Even if you work a more normal day - let's say you can leave at 6 - I do feel like a longer, 90-minute break is likely to make you more productive in the afternoon, just because you feel like you got a real rest. I know when I have my afternoons free, I feel more effective in my evening classes than when I don't (and I don't always).
Secondly, you've probably noticed this isn't just an office thing. Laborers and workers lay out on the floor in shops under construction or in the shade on sidewalks. I once - and I am not joking - saw one sleeping half in a manhole, with his upper half on the sidewalk, near the Youth Park. People crowd 7-11s and Family Marts to sleep at the tables. Drivers park their taxis or trucks and lean back for naps. I've joked that every coffee shop has to have at least one businessman sleeping at a table with a half-finished cup of coffee for feng shui purposes, rather like the fish tanks you often see near the doors of businesses. He should be oriented to the West or facing the cash register to bring maximum profit to the business.
I have come to kind of admire folks who can just lay out like this, snooze away on a sidewalk or at a convenience store and not give two craps about how they look, whether they are snoring or drooling, who sees them or what sort of germs might be currently invading the skin on their faces. I aspire to have such a "give zero fucks" attitude. I mean, I'm getting there, I already give very few fucks indeed, but they give ZERO, if not a negative number of fucks, and that is really the best goal in life. Before I leave Taiwan I WILL take a nap on a shady sidewalk just to show I've made it, and I am a better person for it.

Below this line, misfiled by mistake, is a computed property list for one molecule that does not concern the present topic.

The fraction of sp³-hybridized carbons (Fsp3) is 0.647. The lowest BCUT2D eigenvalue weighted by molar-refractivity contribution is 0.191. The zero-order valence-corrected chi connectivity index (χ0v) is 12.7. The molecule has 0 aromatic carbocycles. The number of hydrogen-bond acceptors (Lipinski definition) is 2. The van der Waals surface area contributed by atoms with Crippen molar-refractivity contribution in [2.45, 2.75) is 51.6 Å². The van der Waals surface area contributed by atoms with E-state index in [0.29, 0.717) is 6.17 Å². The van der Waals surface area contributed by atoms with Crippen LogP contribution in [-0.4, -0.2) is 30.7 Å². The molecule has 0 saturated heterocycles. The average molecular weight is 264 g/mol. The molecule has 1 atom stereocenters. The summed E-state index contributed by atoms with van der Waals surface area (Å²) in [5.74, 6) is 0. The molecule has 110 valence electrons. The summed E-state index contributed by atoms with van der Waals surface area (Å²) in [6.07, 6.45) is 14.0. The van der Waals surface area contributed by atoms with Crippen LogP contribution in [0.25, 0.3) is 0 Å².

Of course, it also makes sense given the climate here. Half the country is tropical year-round. In the summer it's straight up tropical in the entire country. In the winter the weather is absolutely depressing in Taipei - all dark clouds and rain and humid chilliness without central heating. I can understand the need for something like a siesta to either restore oneself in the face of yet another day of black clouds and cold rain, or to be still and cool during the hottest part of the day.
So, I acknowledge there are some issues with overwork, both in employment and in school, in Taiwan. I have to say, though, that I've come around to the 90-minute lunches and after-lunch naps. That change not only in how I see these naps but also the fact that I now engage in them when I get a chance has been a good reminder not to look first at why the way a different culture does something is ultimately worse than the way mine (or yours) does, but first to look for how and why it works in a local context. That doesn't mean every practice is ultimately better or just different - my personal pet peeve, scooters that speed on the right past buses that are stopped and letting passengers on and off, which is a risk to the lives of the passengers as well as the scooter driver, for instance, is unequivocally worse - but it's worth considering positively first.